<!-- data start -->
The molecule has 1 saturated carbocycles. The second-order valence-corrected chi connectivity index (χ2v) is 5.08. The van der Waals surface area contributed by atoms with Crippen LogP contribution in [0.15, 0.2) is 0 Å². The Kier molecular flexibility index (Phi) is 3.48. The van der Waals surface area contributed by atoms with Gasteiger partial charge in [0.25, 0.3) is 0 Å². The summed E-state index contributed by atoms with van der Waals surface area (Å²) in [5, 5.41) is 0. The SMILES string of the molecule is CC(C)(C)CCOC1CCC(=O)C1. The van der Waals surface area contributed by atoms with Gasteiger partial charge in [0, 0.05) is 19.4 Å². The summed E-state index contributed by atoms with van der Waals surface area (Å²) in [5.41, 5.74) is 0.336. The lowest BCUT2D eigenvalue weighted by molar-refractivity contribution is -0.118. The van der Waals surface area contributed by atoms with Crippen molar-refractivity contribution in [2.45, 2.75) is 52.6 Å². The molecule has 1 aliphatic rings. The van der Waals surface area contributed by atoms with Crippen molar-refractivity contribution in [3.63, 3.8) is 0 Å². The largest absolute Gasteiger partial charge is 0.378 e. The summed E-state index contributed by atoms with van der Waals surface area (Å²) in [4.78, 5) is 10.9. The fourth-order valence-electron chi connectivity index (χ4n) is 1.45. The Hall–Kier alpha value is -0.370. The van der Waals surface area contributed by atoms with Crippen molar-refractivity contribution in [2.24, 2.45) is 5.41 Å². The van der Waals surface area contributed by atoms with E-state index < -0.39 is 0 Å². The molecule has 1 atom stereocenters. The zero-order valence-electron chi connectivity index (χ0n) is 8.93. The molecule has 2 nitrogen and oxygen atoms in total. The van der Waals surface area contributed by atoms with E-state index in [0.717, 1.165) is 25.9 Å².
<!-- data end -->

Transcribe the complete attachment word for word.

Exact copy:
The molecule has 1 saturated carbocycles. The second-order valence-corrected chi connectivity index (χ2v) is 5.08. The van der Waals surface area contributed by atoms with Crippen LogP contribution in [0.15, 0.2) is 0 Å². The Kier molecular flexibility index (Phi) is 3.48. The van der Waals surface area contributed by atoms with Gasteiger partial charge in [0.25, 0.3) is 0 Å². The summed E-state index contributed by atoms with van der Waals surface area (Å²) in [5, 5.41) is 0. The SMILES string of the molecule is CC(C)(C)CCOC1CCC(=O)C1. The van der Waals surface area contributed by atoms with Gasteiger partial charge in [0, 0.05) is 19.4 Å². The summed E-state index contributed by atoms with van der Waals surface area (Å²) in [5.41, 5.74) is 0.336. The lowest BCUT2D eigenvalue weighted by molar-refractivity contribution is -0.118. The van der Waals surface area contributed by atoms with Crippen molar-refractivity contribution in [2.45, 2.75) is 52.6 Å². The molecule has 1 aliphatic rings. The van der Waals surface area contributed by atoms with Crippen molar-refractivity contribution in [3.63, 3.8) is 0 Å². The largest absolute Gasteiger partial charge is 0.378 e. The summed E-state index contributed by atoms with van der Waals surface area (Å²) in [4.78, 5) is 10.9. The fourth-order valence-electron chi connectivity index (χ4n) is 1.45. The Hall–Kier alpha value is -0.370. The van der Waals surface area contributed by atoms with Crippen molar-refractivity contribution in [2.24, 2.45) is 5.41 Å². The van der Waals surface area contributed by atoms with E-state index < -0.39 is 0 Å². The molecule has 1 atom stereocenters. The zero-order valence-electron chi connectivity index (χ0n) is 8.93. The molecule has 2 nitrogen and oxygen atoms in total. The van der Waals surface area contributed by atoms with E-state index in [0.717, 1.165) is 25.9 Å².